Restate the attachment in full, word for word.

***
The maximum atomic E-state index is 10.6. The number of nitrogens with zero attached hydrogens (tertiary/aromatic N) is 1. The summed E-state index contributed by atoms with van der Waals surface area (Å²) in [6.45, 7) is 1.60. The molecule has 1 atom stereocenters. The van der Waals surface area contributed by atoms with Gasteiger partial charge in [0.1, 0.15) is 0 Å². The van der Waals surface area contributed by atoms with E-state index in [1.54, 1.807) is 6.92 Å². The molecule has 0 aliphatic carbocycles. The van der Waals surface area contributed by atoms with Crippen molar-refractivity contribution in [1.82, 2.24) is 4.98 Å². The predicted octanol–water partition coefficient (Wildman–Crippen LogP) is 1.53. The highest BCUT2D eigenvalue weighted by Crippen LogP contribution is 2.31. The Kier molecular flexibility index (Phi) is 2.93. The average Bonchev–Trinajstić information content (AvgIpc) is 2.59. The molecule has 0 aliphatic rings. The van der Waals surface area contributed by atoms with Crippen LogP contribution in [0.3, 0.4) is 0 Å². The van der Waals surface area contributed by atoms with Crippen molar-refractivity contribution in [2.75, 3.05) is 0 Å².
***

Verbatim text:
The maximum atomic E-state index is 10.6. The number of nitrogens with zero attached hydrogens (tertiary/aromatic N) is 1. The summed E-state index contributed by atoms with van der Waals surface area (Å²) in [6.45, 7) is 1.60. The molecule has 1 atom stereocenters. The van der Waals surface area contributed by atoms with Gasteiger partial charge in [0.1, 0.15) is 0 Å². The van der Waals surface area contributed by atoms with E-state index in [1.54, 1.807) is 6.92 Å². The molecule has 0 aliphatic carbocycles. The van der Waals surface area contributed by atoms with Crippen molar-refractivity contribution in [1.82, 2.24) is 4.98 Å². The predicted octanol–water partition coefficient (Wildman–Crippen LogP) is 1.53. The highest BCUT2D eigenvalue weighted by Crippen LogP contribution is 2.31. The Kier molecular flexibility index (Phi) is 2.93. The average Bonchev–Trinajstić information content (AvgIpc) is 2.59. The molecule has 0 aliphatic rings. The van der Waals surface area contributed by atoms with Crippen LogP contribution in [0.3, 0.4) is 0 Å². The van der Waals surface area contributed by atoms with Crippen molar-refractivity contribution in [2.75, 3.05) is 0 Å².